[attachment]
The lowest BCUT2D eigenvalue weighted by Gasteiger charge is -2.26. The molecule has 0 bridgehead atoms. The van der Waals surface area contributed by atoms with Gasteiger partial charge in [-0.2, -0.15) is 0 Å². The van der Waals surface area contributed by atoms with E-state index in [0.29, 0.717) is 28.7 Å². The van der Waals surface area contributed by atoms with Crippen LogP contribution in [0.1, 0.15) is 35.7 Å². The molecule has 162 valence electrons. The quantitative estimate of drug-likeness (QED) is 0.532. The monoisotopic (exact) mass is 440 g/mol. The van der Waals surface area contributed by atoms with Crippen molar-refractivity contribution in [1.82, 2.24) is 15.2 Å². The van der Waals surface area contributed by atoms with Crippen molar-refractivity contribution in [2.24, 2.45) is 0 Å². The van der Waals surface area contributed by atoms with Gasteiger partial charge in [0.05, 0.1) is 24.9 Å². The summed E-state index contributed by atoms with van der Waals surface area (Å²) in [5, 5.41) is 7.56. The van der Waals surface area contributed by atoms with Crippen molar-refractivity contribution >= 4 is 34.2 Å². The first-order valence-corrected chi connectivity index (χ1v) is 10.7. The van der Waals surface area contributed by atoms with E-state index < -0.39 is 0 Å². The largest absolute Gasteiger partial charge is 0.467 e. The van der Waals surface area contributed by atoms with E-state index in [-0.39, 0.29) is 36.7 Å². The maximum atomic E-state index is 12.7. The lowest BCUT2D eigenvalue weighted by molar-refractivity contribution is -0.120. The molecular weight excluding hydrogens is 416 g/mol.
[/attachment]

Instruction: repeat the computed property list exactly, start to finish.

The lowest BCUT2D eigenvalue weighted by Gasteiger charge is -2.26. The molecule has 0 bridgehead atoms. The van der Waals surface area contributed by atoms with Gasteiger partial charge in [-0.2, -0.15) is 0 Å². The van der Waals surface area contributed by atoms with E-state index in [0.29, 0.717) is 28.7 Å². The van der Waals surface area contributed by atoms with Crippen LogP contribution in [0.1, 0.15) is 35.7 Å². The molecule has 162 valence electrons. The quantitative estimate of drug-likeness (QED) is 0.532. The monoisotopic (exact) mass is 440 g/mol. The van der Waals surface area contributed by atoms with Crippen molar-refractivity contribution in [1.82, 2.24) is 15.2 Å². The van der Waals surface area contributed by atoms with Crippen molar-refractivity contribution in [2.24, 2.45) is 0 Å². The van der Waals surface area contributed by atoms with Gasteiger partial charge in [0.05, 0.1) is 24.9 Å². The summed E-state index contributed by atoms with van der Waals surface area (Å²) in [5, 5.41) is 7.56. The van der Waals surface area contributed by atoms with Crippen molar-refractivity contribution >= 4 is 34.2 Å². The first-order valence-corrected chi connectivity index (χ1v) is 10.7. The van der Waals surface area contributed by atoms with E-state index < -0.39 is 0 Å². The largest absolute Gasteiger partial charge is 0.467 e. The van der Waals surface area contributed by atoms with E-state index in [-0.39, 0.29) is 36.7 Å². The maximum atomic E-state index is 12.7. The lowest BCUT2D eigenvalue weighted by molar-refractivity contribution is -0.120. The molecular weight excluding hydrogens is 416 g/mol.